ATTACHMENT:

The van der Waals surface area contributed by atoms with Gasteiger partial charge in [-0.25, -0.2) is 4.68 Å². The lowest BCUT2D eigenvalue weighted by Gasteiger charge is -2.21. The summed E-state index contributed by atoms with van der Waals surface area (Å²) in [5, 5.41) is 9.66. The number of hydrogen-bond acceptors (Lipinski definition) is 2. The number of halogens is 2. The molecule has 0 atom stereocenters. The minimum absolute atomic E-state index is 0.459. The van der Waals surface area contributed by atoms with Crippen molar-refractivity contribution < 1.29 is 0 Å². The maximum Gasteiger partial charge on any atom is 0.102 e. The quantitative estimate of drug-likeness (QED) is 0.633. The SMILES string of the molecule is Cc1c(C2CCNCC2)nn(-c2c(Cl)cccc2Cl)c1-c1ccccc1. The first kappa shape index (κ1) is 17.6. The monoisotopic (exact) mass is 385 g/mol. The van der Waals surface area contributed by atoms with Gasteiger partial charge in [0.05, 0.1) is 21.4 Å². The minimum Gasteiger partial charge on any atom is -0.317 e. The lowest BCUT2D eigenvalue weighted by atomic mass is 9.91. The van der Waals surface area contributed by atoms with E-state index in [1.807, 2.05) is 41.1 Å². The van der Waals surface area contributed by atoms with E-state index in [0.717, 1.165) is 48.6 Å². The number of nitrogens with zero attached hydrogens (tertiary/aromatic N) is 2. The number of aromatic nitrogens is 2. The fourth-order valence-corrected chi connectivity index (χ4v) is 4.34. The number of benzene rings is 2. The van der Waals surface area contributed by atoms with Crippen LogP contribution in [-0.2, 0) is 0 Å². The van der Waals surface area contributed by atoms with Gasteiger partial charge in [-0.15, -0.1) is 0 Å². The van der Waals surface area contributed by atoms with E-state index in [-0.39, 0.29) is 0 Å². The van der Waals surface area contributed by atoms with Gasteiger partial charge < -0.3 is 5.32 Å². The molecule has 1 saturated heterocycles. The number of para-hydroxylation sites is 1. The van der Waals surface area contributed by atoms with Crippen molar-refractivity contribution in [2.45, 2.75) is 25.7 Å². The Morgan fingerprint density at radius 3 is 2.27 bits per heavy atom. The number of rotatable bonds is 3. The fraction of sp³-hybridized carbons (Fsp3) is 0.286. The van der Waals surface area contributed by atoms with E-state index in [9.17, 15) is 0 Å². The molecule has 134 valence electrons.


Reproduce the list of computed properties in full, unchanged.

The van der Waals surface area contributed by atoms with Gasteiger partial charge in [-0.25, -0.2) is 4.68 Å². The lowest BCUT2D eigenvalue weighted by Gasteiger charge is -2.21. The summed E-state index contributed by atoms with van der Waals surface area (Å²) in [5, 5.41) is 9.66. The number of hydrogen-bond acceptors (Lipinski definition) is 2. The number of halogens is 2. The molecule has 0 atom stereocenters. The minimum absolute atomic E-state index is 0.459. The van der Waals surface area contributed by atoms with Crippen molar-refractivity contribution < 1.29 is 0 Å². The maximum Gasteiger partial charge on any atom is 0.102 e. The quantitative estimate of drug-likeness (QED) is 0.633. The SMILES string of the molecule is Cc1c(C2CCNCC2)nn(-c2c(Cl)cccc2Cl)c1-c1ccccc1. The first kappa shape index (κ1) is 17.6. The monoisotopic (exact) mass is 385 g/mol. The van der Waals surface area contributed by atoms with Gasteiger partial charge in [0.05, 0.1) is 21.4 Å². The minimum Gasteiger partial charge on any atom is -0.317 e. The lowest BCUT2D eigenvalue weighted by atomic mass is 9.91. The van der Waals surface area contributed by atoms with E-state index in [1.807, 2.05) is 41.1 Å². The van der Waals surface area contributed by atoms with E-state index in [0.717, 1.165) is 48.6 Å². The number of nitrogens with zero attached hydrogens (tertiary/aromatic N) is 2. The number of aromatic nitrogens is 2. The fourth-order valence-corrected chi connectivity index (χ4v) is 4.34. The number of benzene rings is 2. The van der Waals surface area contributed by atoms with Crippen LogP contribution in [-0.2, 0) is 0 Å². The van der Waals surface area contributed by atoms with Gasteiger partial charge in [-0.15, -0.1) is 0 Å². The van der Waals surface area contributed by atoms with E-state index in [-0.39, 0.29) is 0 Å². The van der Waals surface area contributed by atoms with Gasteiger partial charge < -0.3 is 5.32 Å². The molecule has 1 saturated heterocycles. The number of para-hydroxylation sites is 1. The van der Waals surface area contributed by atoms with Crippen molar-refractivity contribution in [2.45, 2.75) is 25.7 Å². The Morgan fingerprint density at radius 3 is 2.27 bits per heavy atom. The number of rotatable bonds is 3. The fraction of sp³-hybridized carbons (Fsp3) is 0.286. The van der Waals surface area contributed by atoms with E-state index in [9.17, 15) is 0 Å². The molecule has 134 valence electrons.